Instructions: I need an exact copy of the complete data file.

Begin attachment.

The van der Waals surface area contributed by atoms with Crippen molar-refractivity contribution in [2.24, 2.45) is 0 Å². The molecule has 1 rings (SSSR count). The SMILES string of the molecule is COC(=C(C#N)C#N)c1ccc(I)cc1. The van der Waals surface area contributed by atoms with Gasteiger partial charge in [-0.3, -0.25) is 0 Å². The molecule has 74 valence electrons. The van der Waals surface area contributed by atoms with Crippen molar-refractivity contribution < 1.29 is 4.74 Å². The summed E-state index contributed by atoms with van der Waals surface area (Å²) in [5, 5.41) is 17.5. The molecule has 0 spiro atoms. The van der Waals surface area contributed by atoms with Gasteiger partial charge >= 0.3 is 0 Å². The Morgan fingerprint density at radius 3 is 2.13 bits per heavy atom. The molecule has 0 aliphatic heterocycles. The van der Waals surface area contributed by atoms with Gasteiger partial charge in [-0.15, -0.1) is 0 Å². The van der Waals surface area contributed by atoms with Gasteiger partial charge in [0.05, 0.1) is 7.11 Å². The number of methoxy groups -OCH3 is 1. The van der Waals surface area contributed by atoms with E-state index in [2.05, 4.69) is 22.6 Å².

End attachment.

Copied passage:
The van der Waals surface area contributed by atoms with Crippen molar-refractivity contribution in [2.24, 2.45) is 0 Å². The molecule has 1 rings (SSSR count). The SMILES string of the molecule is COC(=C(C#N)C#N)c1ccc(I)cc1. The van der Waals surface area contributed by atoms with Gasteiger partial charge in [-0.3, -0.25) is 0 Å². The molecule has 74 valence electrons. The van der Waals surface area contributed by atoms with Crippen molar-refractivity contribution < 1.29 is 4.74 Å². The summed E-state index contributed by atoms with van der Waals surface area (Å²) in [5, 5.41) is 17.5. The molecule has 0 spiro atoms. The van der Waals surface area contributed by atoms with Gasteiger partial charge >= 0.3 is 0 Å². The Morgan fingerprint density at radius 3 is 2.13 bits per heavy atom. The molecule has 0 aliphatic heterocycles. The van der Waals surface area contributed by atoms with Gasteiger partial charge in [-0.15, -0.1) is 0 Å². The van der Waals surface area contributed by atoms with Gasteiger partial charge in [0.05, 0.1) is 7.11 Å². The number of methoxy groups -OCH3 is 1. The van der Waals surface area contributed by atoms with E-state index in [2.05, 4.69) is 22.6 Å².